Workplace harassment: An employer’s guide

Harassment & discrimination

Workplace harassment claims are a frustrating tactic in the workplace, particularly in performance management.

As employees’ awareness of employer obligations around workplace harassment prevention grows, employers are finding it difficult to manage the frequency of claims of ‘bullying’ and ‘workplace harassment’.

So what is workplace harassment?

Workplace harassment is unwelcome conduct – this means just because you don’t consider the conduct unwelcome; doesn’t mean it isn’t! It is conduct where a reasonable person would have anticipated that the other person would be offended, humiliated or intimidated.

Repetition is required however, so a one off incident is not going to trigger a claim of workplace harassment, neither is reasonable performance management processes. Difficulties arise when there is banter at a workplace, initial participation and/or a previous relationship where the behaviour was initially accepted or tolerated.

What constitutes workplace harassment?

  • Verbal abuse or comments that degrade/stereotype people
  • Derogatory or demeaning jokes/comments/anecdotes
  • Mocking of someone’s accent, customs or culture habits
  • Excluding a person or group because of their race, sexuality pregnancy etc.

How to manage/mitigate your risk to a workplace harassment claim

Your number one point of action is to implement a current and compliance bullying and harassment policy. You need to foster a bullying and harassment free workplace! These policies need to be strictly adhered to and enforced, with strict consequences for non-compliance.

Where issues do arise with the workplace harassment realm, the importance is placed on “nipping it into bud.” This involves recording, reporting and investigating instances that do arise, and by entering into a disciplinary process if necessary. Your employees need to know that the behaviour will not be tolerated.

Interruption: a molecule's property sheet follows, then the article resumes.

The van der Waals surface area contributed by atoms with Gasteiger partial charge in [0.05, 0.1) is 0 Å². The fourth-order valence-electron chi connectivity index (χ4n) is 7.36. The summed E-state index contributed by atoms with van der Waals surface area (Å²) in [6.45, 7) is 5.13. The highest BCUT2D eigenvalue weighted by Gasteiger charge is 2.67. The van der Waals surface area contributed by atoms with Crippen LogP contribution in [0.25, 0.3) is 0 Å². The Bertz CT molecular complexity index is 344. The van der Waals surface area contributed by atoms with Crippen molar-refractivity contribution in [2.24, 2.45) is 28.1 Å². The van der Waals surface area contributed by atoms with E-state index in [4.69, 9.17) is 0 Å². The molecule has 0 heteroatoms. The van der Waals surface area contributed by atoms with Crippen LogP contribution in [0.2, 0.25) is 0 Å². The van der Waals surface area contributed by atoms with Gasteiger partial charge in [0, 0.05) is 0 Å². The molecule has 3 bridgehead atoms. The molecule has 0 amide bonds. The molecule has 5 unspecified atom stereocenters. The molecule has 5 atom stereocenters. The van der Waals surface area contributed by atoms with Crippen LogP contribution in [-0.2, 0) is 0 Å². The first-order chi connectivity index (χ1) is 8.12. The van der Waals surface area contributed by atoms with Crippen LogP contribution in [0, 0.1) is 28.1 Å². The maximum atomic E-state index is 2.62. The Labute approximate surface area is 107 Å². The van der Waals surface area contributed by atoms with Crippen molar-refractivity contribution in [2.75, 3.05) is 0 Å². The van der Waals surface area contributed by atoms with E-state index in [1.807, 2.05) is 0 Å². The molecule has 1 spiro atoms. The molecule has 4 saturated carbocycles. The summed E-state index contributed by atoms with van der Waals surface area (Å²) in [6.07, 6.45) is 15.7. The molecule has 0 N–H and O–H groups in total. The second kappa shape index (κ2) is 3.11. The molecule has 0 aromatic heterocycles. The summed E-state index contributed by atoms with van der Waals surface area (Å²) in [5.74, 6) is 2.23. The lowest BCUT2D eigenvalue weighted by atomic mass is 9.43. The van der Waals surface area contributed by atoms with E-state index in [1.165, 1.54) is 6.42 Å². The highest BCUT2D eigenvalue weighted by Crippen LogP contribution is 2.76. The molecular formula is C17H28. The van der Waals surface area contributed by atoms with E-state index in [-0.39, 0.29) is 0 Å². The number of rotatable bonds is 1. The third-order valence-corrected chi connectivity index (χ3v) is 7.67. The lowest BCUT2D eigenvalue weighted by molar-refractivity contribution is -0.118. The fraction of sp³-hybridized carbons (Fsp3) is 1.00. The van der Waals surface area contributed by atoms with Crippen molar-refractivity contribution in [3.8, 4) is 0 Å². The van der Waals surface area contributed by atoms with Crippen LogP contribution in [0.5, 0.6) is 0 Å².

But are there any commercial consequences if I let bullying and workplace harassment continue? How can it really affect my commerciality?

Wasted resources

You are going to waste resources, time and MONEY reviewing complaints and issues. Your HR team (if you have one) will be spending time going through complaints and may even need to engage lawyers to deal with serious claims on your behalf. This can be incredibly costly and will cut into the overall running costs of your business.

Reputation/Brand damage

Studies reveal that when you damage a business’ brand, you ultimately reduce the customer/client base as well as the potential pool of employees who won’t apply to work with you.

Breakdown of relationships

Workplace harassment will not only affect the relationship between the bully/harasser and the victim, but can strain relationships with other employees and the company.

Impact upon a workers health and wellbeing

Minimising any risk to an employee’s health and safety is paramount. This means minimising the potential for a workers compensation claim and/or an application to stop bullying within the Fair Work Commission. Not only do these claims cause stress on your employees, but they also put financial pressure on your business.

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